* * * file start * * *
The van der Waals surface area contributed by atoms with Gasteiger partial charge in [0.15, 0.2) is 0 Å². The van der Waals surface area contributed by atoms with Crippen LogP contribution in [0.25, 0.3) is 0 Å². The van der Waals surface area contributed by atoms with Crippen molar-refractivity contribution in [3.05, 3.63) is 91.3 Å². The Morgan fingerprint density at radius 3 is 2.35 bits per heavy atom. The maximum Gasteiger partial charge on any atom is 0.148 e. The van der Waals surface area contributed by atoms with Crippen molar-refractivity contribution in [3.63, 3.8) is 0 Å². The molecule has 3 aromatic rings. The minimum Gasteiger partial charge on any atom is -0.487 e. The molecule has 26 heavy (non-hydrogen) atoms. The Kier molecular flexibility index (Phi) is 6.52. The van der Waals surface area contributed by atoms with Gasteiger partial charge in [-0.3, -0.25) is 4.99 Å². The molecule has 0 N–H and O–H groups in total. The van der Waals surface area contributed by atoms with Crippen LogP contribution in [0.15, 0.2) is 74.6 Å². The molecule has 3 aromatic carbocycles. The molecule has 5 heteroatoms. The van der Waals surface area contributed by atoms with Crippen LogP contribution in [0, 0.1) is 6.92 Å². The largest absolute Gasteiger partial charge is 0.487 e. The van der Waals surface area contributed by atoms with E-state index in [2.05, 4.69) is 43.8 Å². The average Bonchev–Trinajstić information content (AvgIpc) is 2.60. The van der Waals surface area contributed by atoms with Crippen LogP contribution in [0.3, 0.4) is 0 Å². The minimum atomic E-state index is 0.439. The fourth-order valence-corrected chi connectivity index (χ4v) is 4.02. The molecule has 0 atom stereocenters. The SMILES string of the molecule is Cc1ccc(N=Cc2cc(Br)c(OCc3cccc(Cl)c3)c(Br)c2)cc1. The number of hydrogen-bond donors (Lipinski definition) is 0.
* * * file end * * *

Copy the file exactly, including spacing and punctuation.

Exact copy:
The van der Waals surface area contributed by atoms with Gasteiger partial charge in [0.15, 0.2) is 0 Å². The van der Waals surface area contributed by atoms with Crippen LogP contribution in [0.25, 0.3) is 0 Å². The van der Waals surface area contributed by atoms with Crippen molar-refractivity contribution in [3.05, 3.63) is 91.3 Å². The Morgan fingerprint density at radius 3 is 2.35 bits per heavy atom. The maximum Gasteiger partial charge on any atom is 0.148 e. The van der Waals surface area contributed by atoms with Crippen molar-refractivity contribution in [3.63, 3.8) is 0 Å². The molecule has 3 aromatic rings. The minimum Gasteiger partial charge on any atom is -0.487 e. The molecule has 26 heavy (non-hydrogen) atoms. The Kier molecular flexibility index (Phi) is 6.52. The van der Waals surface area contributed by atoms with Gasteiger partial charge in [-0.3, -0.25) is 4.99 Å². The molecule has 0 N–H and O–H groups in total. The van der Waals surface area contributed by atoms with Crippen LogP contribution in [0.15, 0.2) is 74.6 Å². The molecule has 3 aromatic carbocycles. The molecule has 5 heteroatoms. The van der Waals surface area contributed by atoms with Crippen LogP contribution in [0, 0.1) is 6.92 Å². The largest absolute Gasteiger partial charge is 0.487 e. The van der Waals surface area contributed by atoms with E-state index in [2.05, 4.69) is 43.8 Å². The average Bonchev–Trinajstić information content (AvgIpc) is 2.60. The van der Waals surface area contributed by atoms with Crippen LogP contribution in [0.3, 0.4) is 0 Å². The minimum atomic E-state index is 0.439. The fourth-order valence-corrected chi connectivity index (χ4v) is 4.02. The molecule has 0 atom stereocenters. The SMILES string of the molecule is Cc1ccc(N=Cc2cc(Br)c(OCc3cccc(Cl)c3)c(Br)c2)cc1. The number of hydrogen-bond donors (Lipinski definition) is 0.